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Germany opens its first cemeteries for pets and owners

"In memory of the Schmidt family ... and Rex the dog." That's how a memorial stone could read at two new human-pet cemeteries opened this week in the German city of Essen and the town of Braubach.

For fans of Stephen King's 1983 novel "Pet Sematary," the idea might well be the stuff of nightmares, but for millions of animal lovers around the world, the thought of finding their final resting place next to their most beloved pets is enough to take the edge off the inevitable end that comes to us all.

"Together forever" reads one example memorial stone at a cemetery that opened Tuesday in the town of Braubach, near Koblenz in western Germany. An engraved human handprint next to a canine paw print preserves the memory of a man and his best friend. A second, similar cemetery opened in nearby Essen just a day later.

German Cemetery Association head Judith Könsgen expects demand for such plots to be high. The GCA took the lead on the Our Haven project as people increasingly expressed the desire to be laid to rest with their pets.

With some 28 million pets recorded in Germany in 2013 - placing the nation of animal lovers third only to Russia and Italy within Europe - Könsgen's confidence shouldn't be knocked.

"The role of pets in society has changed," Könsgen said. "Nowadays they're more like partners than animals."

Judith Könsgen, head of the German Cemetery Association

Judith Könsgen, head of the German Cemetery Association

With prices running between 1,300 and 1,800 euros ($1,150-1,600), pet lovers also have the opportunity to increase the size of their plots, ensuring that no family member, two- or four-legged, is left out of the urn collection.

Although the ashes of pet owners and their animals will now have the chance to sit side by side, cremations are still legally required to be carried out separately.

Falling birthrate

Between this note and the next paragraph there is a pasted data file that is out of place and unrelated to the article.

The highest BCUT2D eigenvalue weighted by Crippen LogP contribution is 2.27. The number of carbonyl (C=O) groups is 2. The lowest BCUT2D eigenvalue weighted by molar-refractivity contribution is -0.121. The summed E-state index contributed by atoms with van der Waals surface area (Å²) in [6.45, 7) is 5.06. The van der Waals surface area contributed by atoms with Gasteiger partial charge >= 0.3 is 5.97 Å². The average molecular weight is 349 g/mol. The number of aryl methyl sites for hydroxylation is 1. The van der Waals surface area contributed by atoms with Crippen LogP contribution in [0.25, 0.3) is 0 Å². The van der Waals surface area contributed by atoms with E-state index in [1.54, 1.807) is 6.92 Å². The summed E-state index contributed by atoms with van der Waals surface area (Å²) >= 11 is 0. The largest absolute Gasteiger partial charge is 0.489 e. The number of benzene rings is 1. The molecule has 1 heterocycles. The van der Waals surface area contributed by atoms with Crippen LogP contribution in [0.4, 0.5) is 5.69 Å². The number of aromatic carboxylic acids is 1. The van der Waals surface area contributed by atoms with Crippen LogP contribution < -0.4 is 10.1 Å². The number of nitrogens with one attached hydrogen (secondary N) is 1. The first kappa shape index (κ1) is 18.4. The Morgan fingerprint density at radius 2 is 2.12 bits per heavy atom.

Kathrin Fichtel, of the Bremen-based Research Group for Pets in Society, believes that changes in society over the past 50 years are responsible for the increased importance of animals in Germany.

"The family structure from years gone by, with the mother, father, children and grandparents under one roof, is rarely seen today," Fichtel told DW. "There are more single-person households than ever before, so animals become a real anchor for people living on their own, both emotionally as well as providing structure to the day."

A study published last month suggested that Germany now has the lowest birthrate in the world. As that number continues to plummet, cuddly critters look set to become an even more integral part of the family.

"For many people, in some respects, an animal is easier to integrate than a child, and people who have a pet still have the feeling of a family and have someone to look after," Fichtel said.

Puppy

Germany is home to 28 million pets - the third largest number in Europe

"It's been scientifically proven that animals help with relaxation," Fichtel said. "When you stroke a dog, for example, a so-called cuddle hormone known as oxytocin increases and the stress hormone cortisol is reduced."

It comes as no surprise to Fichtel, then, that, in death, pet owners would want to stay close to the animals who had been such an important part of their lives.

Praise from pet lovers

The people-pet cemeteries, which use the slogan "We stay together, even after death," have been well-received by social media's pet corner.

Facebook user Dagmar Hoffmann posted: "I think this is super! I already have two urns from dead animals at home and I've always wished that we could stay together!"

Another, Ulrike Huber-Gäng wrote: "Great idea! There are many people who are closer to their animal than humans. My golden retriever's urn has stood in my living room for four years."

The owner-and-pet cemeteries aren't the first grounds to cater to the individuals' highly specific burial needs. Since 2012, supporters of Schalke 04 have had the opportunity to be laid to rest in Gelsenkirchen, around an emblem of the Bundesliga team created solely of blue and white flowers.

Schalke cemetery

Since 2012, Schalke 04 fans have been able to be buried in a cemetery dedicated to the Bundesliga football team

Religious critique

Despite their popular support, the new cemeteries have been met with criticism from churches.

A spokesman for the Evangelical Church in Hessen and Nassau said the joint cemeteries crossed the line and had "profound theological problems."

"A funeral is a religious act tailored to people who have a religious consciousness," said Joachim Metzner, a pastor and the director of a funeral center in the Diocese of Limburg, western Germany. "The Catholic Church has no animal funerals."

Metzner added: "Animals are regarded as creatures of God, but they must be distinguished from people. This differentiation should also be expressed in funeral practice."

With the first plots for urn burials expected to be bought in the coming weeks, however, the German Cemetery Association is already looking to expand the "Haven" project nationwide.

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